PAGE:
“Physically, he’s fine,” Ancelotti said after Hazard helped turn a 1-0 deficit into a 2-1 win in Madrid’s LaLiga opener at Almeria. “I think he’ll get minutes.” Hazard has been desperate not to leave Madrid as a failure. This season he’ll get opportunities to shift that narrative, even if it’s as a useful impact substitute, rather than the main man. — Alex Kirkland.
Craig Burley feels Marcus Rashford should jump at any opportunity to leave Manchester United for PSG.
Rashford’s problem isn’t that he’s not getting enough games, it’s that he’s not doing enough with them. He played 32 games last season but was dropped by England ahead of the March internationals because his form didn’t warrant a place in the squad. Five months on and the issue is still the same. The 24-year-old has been linked with a move to Paris Saint-Germain and although United insist they won’t let him leave, there is an argument that a change of scenery might do him good.
He will almost certainly stay at Old Trafford this summer, and with few other options in Erik ten Hag’s squad, he is likely to continue to get opportunities. It will be up to him to do enough to ensure Southgate has to pick him for the World Cup but the season has not started well for Rashford or Man United. — Rob Dawson.
When Conte doesn’t want a player, they are usually left in no doubt. Reguilon, who has made 67 appearances for Tottenham in two seasons, was left out of the club’s preseason tour of South Korea and was not included in either Premier League matchday squad so far this season. Conte’s wing-backs are essential to his 3-4-3 system and he views his left-side option as a battle between Ryan Sessegnon and Ivan Perisic, the latter of whom arrived on a free transfer from Inter Milan this summer.
Spurs are also planning for the future with 19-year-old Destiny Udogie arriving for an initial £15m before being loaned back to former club Udinese. Reguilon has been linked with a move back to Spain — his last international cap came in September and only regular action could see him force his way back into contention.
Ndombele is a long shot for the France squad. His last cap came in a 2-0 World Cup qualifying win over Kazakhstan, and since then he has been frozen out by Conte and sent out on loan to Lyon. The 25-year-old surely has no future at Spurs while Conte is at the helm, but an issue with his possible departure is Tottenham’s determination to recoup the majority of the £53.8m they paid Lyon to sign him three years ago. Napoli appears to be his most likely destination — a positive spell in Serie A may push him back into France coach Didier Deschamps’ thinking for Qatar.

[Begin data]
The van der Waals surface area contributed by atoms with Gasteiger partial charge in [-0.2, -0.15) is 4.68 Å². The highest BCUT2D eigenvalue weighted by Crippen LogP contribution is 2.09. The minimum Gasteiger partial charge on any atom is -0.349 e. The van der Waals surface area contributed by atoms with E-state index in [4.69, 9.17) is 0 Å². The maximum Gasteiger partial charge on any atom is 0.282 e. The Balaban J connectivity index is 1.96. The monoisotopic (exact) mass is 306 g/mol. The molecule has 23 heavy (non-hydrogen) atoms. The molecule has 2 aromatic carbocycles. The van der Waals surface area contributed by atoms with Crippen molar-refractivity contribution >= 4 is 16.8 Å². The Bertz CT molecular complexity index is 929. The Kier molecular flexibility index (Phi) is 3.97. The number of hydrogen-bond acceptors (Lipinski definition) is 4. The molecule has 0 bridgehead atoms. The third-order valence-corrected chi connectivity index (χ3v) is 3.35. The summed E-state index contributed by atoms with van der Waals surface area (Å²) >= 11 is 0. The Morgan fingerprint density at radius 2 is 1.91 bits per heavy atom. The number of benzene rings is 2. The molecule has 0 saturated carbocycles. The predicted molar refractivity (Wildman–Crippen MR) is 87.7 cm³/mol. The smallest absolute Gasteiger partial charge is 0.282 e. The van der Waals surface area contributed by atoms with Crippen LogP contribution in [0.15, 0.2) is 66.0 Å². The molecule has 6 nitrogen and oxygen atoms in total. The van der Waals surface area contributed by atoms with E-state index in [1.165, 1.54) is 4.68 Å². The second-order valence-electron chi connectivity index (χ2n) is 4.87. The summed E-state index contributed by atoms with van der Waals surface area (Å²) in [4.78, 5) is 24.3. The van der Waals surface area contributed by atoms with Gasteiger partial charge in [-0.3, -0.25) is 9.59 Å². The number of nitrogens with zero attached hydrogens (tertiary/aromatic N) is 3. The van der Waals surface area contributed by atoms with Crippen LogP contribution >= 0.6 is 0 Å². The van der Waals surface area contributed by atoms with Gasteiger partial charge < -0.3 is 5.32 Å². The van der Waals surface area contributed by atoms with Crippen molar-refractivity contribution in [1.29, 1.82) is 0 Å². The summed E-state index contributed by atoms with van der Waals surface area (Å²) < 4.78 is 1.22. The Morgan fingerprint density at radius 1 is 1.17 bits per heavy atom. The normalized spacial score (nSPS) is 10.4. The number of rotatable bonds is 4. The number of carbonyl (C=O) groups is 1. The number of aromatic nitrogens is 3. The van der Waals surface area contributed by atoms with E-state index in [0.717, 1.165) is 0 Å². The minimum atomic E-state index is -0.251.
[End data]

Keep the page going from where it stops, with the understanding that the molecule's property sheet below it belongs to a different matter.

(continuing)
Vestergaard’s move to Leicester from Southampton has not worked out as he would have liked. The Foxes paid £15m to sign him last summer but the centre-back started just six league games having been a regular at Saints. Amid concerns over his place in Denmark‘s starting line-up — having played a key role in their run to the Euro 2020 semifinals last year — he was reportedly linked to Fulham. However, Leicester manager Brendan Rodgers said that Vestergaard rejected “an opportunity to move on” and wants to stay.
Leicester have made just one summer signing to date — goalkeeper Alex Smithies, 32, on a free transfer from Cardiff — and are under financial pressure to raise funds via player exits with Wesley Fofana, James Maddison, Youri Tielemans and Jamie Vardy among those attracting interest. A loan move may suit all parties, but Vestergaard could face being dragged into what looks like being a frantic end to the window for Leicester.